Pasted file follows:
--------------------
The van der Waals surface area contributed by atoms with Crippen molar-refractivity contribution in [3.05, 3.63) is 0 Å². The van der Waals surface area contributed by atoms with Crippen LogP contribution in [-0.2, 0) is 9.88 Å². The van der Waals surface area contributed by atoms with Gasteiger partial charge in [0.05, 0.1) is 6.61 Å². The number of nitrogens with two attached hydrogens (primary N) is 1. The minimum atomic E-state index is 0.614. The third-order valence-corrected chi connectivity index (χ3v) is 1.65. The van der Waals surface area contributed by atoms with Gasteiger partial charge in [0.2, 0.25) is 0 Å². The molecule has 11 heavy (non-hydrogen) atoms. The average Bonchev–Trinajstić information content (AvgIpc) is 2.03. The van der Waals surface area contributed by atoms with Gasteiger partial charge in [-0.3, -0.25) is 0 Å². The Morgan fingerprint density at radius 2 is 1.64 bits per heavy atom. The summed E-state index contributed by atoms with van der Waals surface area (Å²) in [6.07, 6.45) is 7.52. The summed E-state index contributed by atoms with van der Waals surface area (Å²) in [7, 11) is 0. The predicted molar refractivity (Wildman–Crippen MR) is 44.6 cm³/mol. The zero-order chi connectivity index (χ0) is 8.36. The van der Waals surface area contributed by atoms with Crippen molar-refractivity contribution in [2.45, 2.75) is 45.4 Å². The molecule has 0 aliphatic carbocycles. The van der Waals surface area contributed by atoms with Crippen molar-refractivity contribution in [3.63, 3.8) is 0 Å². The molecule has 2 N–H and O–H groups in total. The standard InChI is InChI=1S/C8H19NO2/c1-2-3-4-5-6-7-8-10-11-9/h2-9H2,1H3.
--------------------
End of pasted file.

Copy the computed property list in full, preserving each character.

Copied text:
The van der Waals surface area contributed by atoms with Crippen molar-refractivity contribution in [3.05, 3.63) is 0 Å². The van der Waals surface area contributed by atoms with Crippen LogP contribution in [-0.2, 0) is 9.88 Å². The van der Waals surface area contributed by atoms with Gasteiger partial charge in [0.05, 0.1) is 6.61 Å². The number of nitrogens with two attached hydrogens (primary N) is 1. The minimum atomic E-state index is 0.614. The third-order valence-corrected chi connectivity index (χ3v) is 1.65. The van der Waals surface area contributed by atoms with Gasteiger partial charge in [0.2, 0.25) is 0 Å². The molecule has 11 heavy (non-hydrogen) atoms. The average Bonchev–Trinajstić information content (AvgIpc) is 2.03. The van der Waals surface area contributed by atoms with Gasteiger partial charge in [-0.3, -0.25) is 0 Å². The Morgan fingerprint density at radius 2 is 1.64 bits per heavy atom. The summed E-state index contributed by atoms with van der Waals surface area (Å²) in [6.07, 6.45) is 7.52. The summed E-state index contributed by atoms with van der Waals surface area (Å²) in [7, 11) is 0. The predicted molar refractivity (Wildman–Crippen MR) is 44.6 cm³/mol. The zero-order chi connectivity index (χ0) is 8.36. The van der Waals surface area contributed by atoms with Crippen molar-refractivity contribution in [2.45, 2.75) is 45.4 Å². The molecule has 0 aliphatic carbocycles. The van der Waals surface area contributed by atoms with Crippen molar-refractivity contribution in [3.63, 3.8) is 0 Å². The molecule has 2 N–H and O–H groups in total. The standard InChI is InChI=1S/C8H19NO2/c1-2-3-4-5-6-7-8-10-11-9/h2-9H2,1H3.